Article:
A career intelligence analyst who is an expert in hostage policy stood before President Donald Trump in the Oval Office last fall to brief him on the impending release of a family long held in Pakistan under uncertain circumstances.

It was her first time meeting the president, and when she was done briefing, he had a question for her.

“Where are you from?” the president asked, according to two officials with direct knowledge of the exchange.

New York, she replied.

Trump was unsatisfied and asked again, the officials said. Referring to the president’s hometown, she offered that she, too, was from Manhattan. But that’s not what the president was after.

He wanted to know where “your people” are from, according to the officials, who spoke off the record due to the nature of the internal discussions.

After the analyst revealed that her parents are Korean, Trump turned to an adviser in the room and seemed to suggest her ethnicity should determine her career path, asking why the “pretty Korean lady” isn’t negotiating with North Korea on his administration’s behalf, the officials said.

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The exchange was disclosed to NBC News amid backlash from reports that Trump used the phrase “shithole countries” in referring to African nations and questioned why the U.S. should allow in more people from Haiti — reviving charges he’s racist.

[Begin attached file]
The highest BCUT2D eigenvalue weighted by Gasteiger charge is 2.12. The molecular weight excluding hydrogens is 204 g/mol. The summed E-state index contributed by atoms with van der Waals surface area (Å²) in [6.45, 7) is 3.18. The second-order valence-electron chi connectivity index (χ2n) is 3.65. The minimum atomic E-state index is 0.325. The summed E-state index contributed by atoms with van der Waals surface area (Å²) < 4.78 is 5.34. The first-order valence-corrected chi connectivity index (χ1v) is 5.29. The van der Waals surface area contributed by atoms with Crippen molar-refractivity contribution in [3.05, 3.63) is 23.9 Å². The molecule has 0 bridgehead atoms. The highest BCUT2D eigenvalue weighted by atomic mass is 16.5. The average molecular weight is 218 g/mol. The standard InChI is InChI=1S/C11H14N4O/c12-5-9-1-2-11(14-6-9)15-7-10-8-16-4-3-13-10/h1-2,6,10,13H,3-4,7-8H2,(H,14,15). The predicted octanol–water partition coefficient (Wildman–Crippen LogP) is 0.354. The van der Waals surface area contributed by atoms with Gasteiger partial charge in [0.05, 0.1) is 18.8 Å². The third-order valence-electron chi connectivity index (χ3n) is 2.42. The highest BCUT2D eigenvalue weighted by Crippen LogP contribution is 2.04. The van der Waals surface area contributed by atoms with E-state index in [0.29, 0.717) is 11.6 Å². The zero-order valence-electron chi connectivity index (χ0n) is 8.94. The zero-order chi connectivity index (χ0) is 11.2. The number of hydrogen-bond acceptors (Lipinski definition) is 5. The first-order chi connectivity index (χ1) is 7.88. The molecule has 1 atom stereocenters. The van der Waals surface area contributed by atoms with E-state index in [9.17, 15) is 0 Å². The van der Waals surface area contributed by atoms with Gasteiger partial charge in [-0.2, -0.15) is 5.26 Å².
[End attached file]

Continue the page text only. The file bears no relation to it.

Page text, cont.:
Although the White House did not initially deny the remark, Trump on Friday claimed he had not made the disparaging comments during a Thursday meeting on immigration with lawmakers. The president tweeted that he did not say anything derogatory about Haitians and never said “take them out.”

However, Illinois Sen. Dick Durbin, a Democrat who who was present at the meeting, confirmed the “vile” phrase was used “repeatedly” when Trump was referring to Africa.

A source close to the president told NBC News “he frequently uses that kind of language,” and added that those around Trump frequently tell him he should not.

The officials who told NBC News of the fall exchange between Trump and the intelligence briefer in the Oval Office in the fall said the president likely meant no harm with his inquiry, but it raised concern of a lack of cultural sensitivity and decorum.

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The White House did not immediately respond to a request for comment about it.

NBC News did not interview the briefer for this story. This article withholds her name and agency to protect her privacy.

Trump has long been accused by his political rivals of promoting racist attitudes that fueled clashes at some of his campaign rallies in 2016 and emboldened white supremacist groups that viewed Trump’s general election win as an opportunity for empowerment.

For years, he suggested that former President Barack Obama was not born in the United States. During the campaign, he suggested that some Mexican immigrants are “rapists” and “bringing crime” across the border and vowed to deport “bad hombres” from the U.S.

Image: FILE: Omarosa Manigault Newman Resigns from White House Role


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